Land of opportunity
Canada had changed enormously in the decades before the war. Immigration had increased the population and the interior was being developed, while prosperity increased, cities grew and industry boomed. Affluence brought self-confidence with it. Canada wanted to make a proud contribution to the war effort.
Canada had no army of its own. Its permanent militia had a total of only 3,000 troops. To swell the ranks, volunteers were recruited from all over the vast country. There was no shortage of candidates. Tens of thousands wanted to join the Expeditionary Force and as a result only the best qualified were selected.
After basic training, the first of the recruits crossed the Atlantic Ocean. In late January 1915 the First Canadian Division was formed. For lack of Canadian officers, its high command was in the hands of the British.
In March 1915 the division went through its baptism of fire in the Battle of Neuve-Chapelle in France.
World at War
The diverse backgrounds of the Canadians on the Menin Gate are striking. We have identified no fewer than fifty-seven countries of birth. More than half the men belonged to a first generation of immigrants. They were mostly English speakers from England, Scotland, Wales, Ireland or the United States. Only 38% of the troops were Canadian born.
When the war broke out the army was sceptical about recruiting men who did not speak English. Just 2% of war volunteers were from continental Europe.
After a few years the gruesome reality of the war filtered through to the home front and the number of volunteers shrank. In 1917 conscription was introduced. As well as non-English-speaking immigrants, prisoners were recruited. Nevertheless a stigma continued to hang over Canadian recruits of Eastern European, Jewish, Asian or African origin.
Teizo Nishioka, born in Osaka, was one of thousands of Japanese who emigrated to Canada around the turn of the century in search of a better future. Many went to British Columbia. The Japanese immigrants had few rights; they were not allowed to vote or to practise certain professions.
Asians in British Columbia were often excluded from the army. More than 200 Japanese Canadians moved to the eastern states to join up. Teizo reported to the army in Saskatchewan and was assigned to the Canadian Mounted Rifles.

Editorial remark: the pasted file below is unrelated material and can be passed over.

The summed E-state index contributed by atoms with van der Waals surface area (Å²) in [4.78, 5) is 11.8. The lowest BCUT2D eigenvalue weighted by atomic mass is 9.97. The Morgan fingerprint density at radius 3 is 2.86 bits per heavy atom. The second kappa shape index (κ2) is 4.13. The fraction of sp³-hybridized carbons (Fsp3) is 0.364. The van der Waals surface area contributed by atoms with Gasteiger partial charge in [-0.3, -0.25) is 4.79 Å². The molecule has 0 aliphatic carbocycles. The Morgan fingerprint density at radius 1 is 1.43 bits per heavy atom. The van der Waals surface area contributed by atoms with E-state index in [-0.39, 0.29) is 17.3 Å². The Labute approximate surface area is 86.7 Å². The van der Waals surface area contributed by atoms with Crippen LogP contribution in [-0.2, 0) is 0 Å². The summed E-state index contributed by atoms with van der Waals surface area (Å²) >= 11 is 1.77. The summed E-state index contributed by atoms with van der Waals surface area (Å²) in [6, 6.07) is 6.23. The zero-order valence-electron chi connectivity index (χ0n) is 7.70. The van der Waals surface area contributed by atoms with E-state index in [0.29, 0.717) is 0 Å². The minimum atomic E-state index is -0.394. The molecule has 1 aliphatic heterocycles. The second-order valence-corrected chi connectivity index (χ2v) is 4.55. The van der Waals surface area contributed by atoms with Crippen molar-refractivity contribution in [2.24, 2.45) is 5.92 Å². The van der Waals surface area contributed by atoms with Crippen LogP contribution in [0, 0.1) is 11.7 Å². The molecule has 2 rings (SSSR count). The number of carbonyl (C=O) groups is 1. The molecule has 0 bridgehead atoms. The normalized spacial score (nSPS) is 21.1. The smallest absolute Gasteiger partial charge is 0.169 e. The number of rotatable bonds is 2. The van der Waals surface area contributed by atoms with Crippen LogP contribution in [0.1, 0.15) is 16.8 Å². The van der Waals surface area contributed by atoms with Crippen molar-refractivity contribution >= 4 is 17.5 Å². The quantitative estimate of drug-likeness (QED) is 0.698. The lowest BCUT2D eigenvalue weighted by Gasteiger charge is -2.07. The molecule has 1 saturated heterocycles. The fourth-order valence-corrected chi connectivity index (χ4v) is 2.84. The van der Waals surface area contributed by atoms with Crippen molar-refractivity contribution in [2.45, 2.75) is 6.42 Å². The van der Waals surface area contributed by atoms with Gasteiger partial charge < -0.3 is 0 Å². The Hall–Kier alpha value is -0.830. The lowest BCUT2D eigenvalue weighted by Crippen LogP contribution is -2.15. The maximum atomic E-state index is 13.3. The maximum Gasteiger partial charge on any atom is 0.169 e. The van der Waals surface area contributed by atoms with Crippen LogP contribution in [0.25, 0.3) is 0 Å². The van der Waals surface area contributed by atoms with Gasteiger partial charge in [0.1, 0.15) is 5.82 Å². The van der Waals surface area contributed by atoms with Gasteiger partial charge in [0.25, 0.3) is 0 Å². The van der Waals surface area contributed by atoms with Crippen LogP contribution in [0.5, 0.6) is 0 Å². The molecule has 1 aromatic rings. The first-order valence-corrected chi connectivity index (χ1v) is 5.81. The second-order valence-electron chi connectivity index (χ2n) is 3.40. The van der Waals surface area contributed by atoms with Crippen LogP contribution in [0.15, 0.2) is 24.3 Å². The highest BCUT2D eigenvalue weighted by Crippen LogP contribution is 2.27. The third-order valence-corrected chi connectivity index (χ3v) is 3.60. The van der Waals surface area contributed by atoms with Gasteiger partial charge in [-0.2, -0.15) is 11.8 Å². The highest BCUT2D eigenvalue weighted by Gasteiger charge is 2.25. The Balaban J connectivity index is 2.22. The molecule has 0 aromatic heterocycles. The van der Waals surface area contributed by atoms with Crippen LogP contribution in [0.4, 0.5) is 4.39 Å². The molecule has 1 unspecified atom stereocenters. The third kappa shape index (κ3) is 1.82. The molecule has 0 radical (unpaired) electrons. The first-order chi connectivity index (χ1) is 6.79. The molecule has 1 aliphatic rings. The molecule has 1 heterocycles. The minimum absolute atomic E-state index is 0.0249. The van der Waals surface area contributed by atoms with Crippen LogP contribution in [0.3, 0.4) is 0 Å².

On 2 June 1916, the first day of the Battle of Mount Sorrel, twenty-five-year-old Teizo was hit by shrapnel and killed. He was one of fifty-four Japanese immigrants who died for Canada.
It was not until 1949 that all Japanese Canadians were given the right to vote.
‘War is old men talking and young men dying.’
Of the dead Canadians commemorated on the Menin Gate, 61% were aged between twenty and twenty-nine. Teenagers make up 10% of them and men in their thirties a fifth. Three boys named on the Menin Gate were just fifteen years old. One of them was John Smith of the 14th Battalion (Royal Montreal Regiment). He was found to be missing while his unit was being relieved on 7 November 1917. We have found John’s initial burial place at Otto Farm.
At the same moment and at approximately the place where John died, the men being relieved shuffled in silence along narrow plank roads to the rear. It was difficult for them to pass each other. The men jostled along the narrow paths, which regularly came under fire. It was chaos. Anyone who fell off the path was unlikely to get back onto it, since the men lacked the strength to pull themselves out of the sucking mud. Dulled by exhaustion and the constant presence of death, their comrades were apathetic as they watched men drown. Just one thought dominated: get away from here.
One of the young men who disappeared into the mud was George Dusome of Penetanguishene, Ontario, who had only recently turned eighteen. He had lied about his age so that he could join up. Like John, he was found to be missing when his unit was relieved on 7 November. At ’s Gravenstafel he fell out of the line. George was never seen again.
From barrister to barkeeper
In the summer months of 1914 there was no shortage of volunteers. Only the best were selected. But the longer the war went on, the less the selection committees were able to be choosy. The Canadian Expeditionary Force developed into a citizen army. Volunteers were recruited from all levels of society. Florists, bookkeepers and day labourers took their places next to veterans and members of the militia.
Joseph William Jones
Joseph William Jones
Tempted by the promise of cheap land, Joseph William Jones left Wales to become a farmer in western Canada. But the idyll of a place for himself in the Canadian wilderness proved an illusion. It was a hard life. Joseph got into financial trouble and had to give up the farm. Utterly alone, without money or prospects, he took a room in Macleod, a sleepy little town in the plains of Alberta. He found work as a music teacher and for ten years he taught music to the children of Macleod. Until adventure beckoned once more.
In 1916 Joseph joined up. He was assigned to the 50th Battalion, from Calgary, Alberta. On 24 October 1917 his battalion was crowded together near Tyne Cot. In the mud the men waited for the signal to attack, while the German barrage hammered the battered trenches incessantly. Even before the attack started, Joseph was killed. The forty-year-old music teacher was buried close to where the Tynecotstraat crosses the Canadalaan.